And what about Doug and me, the people who drove a sweet brand-spanking new car to the event and ate at Red Lobster along the way? We are fortunate to a point that I regularly want to fall on my knees in gratitude. I have everything I ever, ever dreamed of in my life, including my first new car and the most spectacular set of stars that shine brighter-than-bright over my rural property in one of the most beautiful places on earth. I stood in the moonlight last night, with my two horses cuddling up against me on each side, 10 acres at their disposal, and I thought, OH GOD. Above all else, I attribute our great fortune to two facts — we were born white, to parents who willingly and generously helped pay to educate us, just as far as we wanted to go; and we carefully and humbly chose what it is that we want, over time. What we want is not “everything.”
We are also on a knife’s edge of losing everything, with one family emergency or serious illness. For years and years and years, we have paid top-dollar for family medical insurance, and paid into Medicare and Medicaid, and paid ridiculously rising medical deductibles besides. In our old age, despite the government medical programs that have collected from us over a lifetime of work, the health care industry will collect our assets in the form of a “spend down.” And after we’re dead, the medical industry will take the rest. Forget about inheritance taxes — nobody is leaving anything to anyone. Don’t be ninnies, Tea Baggers: it’s all getting shunted straight up, to the 1 percent. I'd be okay with it being taken, if it were for the greater good, which would include my children!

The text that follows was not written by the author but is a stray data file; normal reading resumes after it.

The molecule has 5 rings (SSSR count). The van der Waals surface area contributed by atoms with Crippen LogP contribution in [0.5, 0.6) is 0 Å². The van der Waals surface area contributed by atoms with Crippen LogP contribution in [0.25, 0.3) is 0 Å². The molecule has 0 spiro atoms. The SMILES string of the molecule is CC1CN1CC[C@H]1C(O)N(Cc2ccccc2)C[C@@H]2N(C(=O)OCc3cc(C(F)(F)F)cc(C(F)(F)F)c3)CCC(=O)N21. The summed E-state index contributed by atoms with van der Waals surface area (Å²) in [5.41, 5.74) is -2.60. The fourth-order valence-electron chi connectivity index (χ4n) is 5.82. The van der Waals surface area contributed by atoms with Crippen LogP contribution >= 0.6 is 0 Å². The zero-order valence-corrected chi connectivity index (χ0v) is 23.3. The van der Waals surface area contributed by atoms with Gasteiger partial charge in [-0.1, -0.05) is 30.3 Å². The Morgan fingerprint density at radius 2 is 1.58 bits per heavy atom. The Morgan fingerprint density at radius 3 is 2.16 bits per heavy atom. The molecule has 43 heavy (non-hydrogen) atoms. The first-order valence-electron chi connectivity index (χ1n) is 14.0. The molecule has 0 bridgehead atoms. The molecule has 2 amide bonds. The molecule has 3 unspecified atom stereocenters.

Meanwhile, our own college-educated children, the cost of whose educations would make your eyes pop out, are not having any luck finding work except for unpaid or low-pay “internships,” which they are taking, with energy and devotion, so that their resumes are not blank beyond graduation. And all indications are that we parents will be paying for their medical insurance until they are 26 or beyond, plus for their cars, car insurance, and all manner of emergencies that they can’t afford. See, Wall Street knows we’re better bets for paying for these things than our grown children are, by and large; despite all those kids’ great minds and willingness, they’re still fledgling adults, poor in their entry-level positions, struggling to make sound financial decisions, or with paying their debts. They have to learn. Better their parents do it.
And retirement? Now, who’s going to profit if anyone can actually retire? Who's going to pay for all those "less trustworthy" grown kids?
We, for all our good fortune, are the 99 percent.
When a protest or occupation or rebellion includes 99 percent of the population, the reasons people are involved, or the issues that motivate them personally, are infinite. But the cause is exactly the same: the 1 percent. There should only be one goal. Bringing it down.
* Douglas Adams, from The Hitchhiker's Guide to the Galaxy "trilogy"